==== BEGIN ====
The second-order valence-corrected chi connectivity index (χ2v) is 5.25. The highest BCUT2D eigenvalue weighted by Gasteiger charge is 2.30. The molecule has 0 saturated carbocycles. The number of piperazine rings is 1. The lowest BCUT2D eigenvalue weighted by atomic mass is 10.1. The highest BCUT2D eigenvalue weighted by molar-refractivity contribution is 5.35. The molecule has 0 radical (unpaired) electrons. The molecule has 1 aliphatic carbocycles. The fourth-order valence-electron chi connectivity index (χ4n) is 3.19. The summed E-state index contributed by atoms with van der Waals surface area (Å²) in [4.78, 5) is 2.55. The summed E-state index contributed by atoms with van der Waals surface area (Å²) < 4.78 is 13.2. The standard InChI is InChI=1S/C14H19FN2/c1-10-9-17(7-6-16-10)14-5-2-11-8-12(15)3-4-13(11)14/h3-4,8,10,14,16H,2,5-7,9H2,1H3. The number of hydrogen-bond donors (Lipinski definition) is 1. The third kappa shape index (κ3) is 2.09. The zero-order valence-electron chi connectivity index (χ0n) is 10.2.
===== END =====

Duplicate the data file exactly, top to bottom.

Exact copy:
The second-order valence-corrected chi connectivity index (χ2v) is 5.25. The highest BCUT2D eigenvalue weighted by Gasteiger charge is 2.30. The molecule has 0 saturated carbocycles. The number of piperazine rings is 1. The lowest BCUT2D eigenvalue weighted by atomic mass is 10.1. The highest BCUT2D eigenvalue weighted by molar-refractivity contribution is 5.35. The molecule has 0 radical (unpaired) electrons. The molecule has 1 aliphatic carbocycles. The fourth-order valence-electron chi connectivity index (χ4n) is 3.19. The summed E-state index contributed by atoms with van der Waals surface area (Å²) in [4.78, 5) is 2.55. The summed E-state index contributed by atoms with van der Waals surface area (Å²) < 4.78 is 13.2. The standard InChI is InChI=1S/C14H19FN2/c1-10-9-17(7-6-16-10)14-5-2-11-8-12(15)3-4-13(11)14/h3-4,8,10,14,16H,2,5-7,9H2,1H3. The number of hydrogen-bond donors (Lipinski definition) is 1. The third kappa shape index (κ3) is 2.09. The zero-order valence-electron chi connectivity index (χ0n) is 10.2.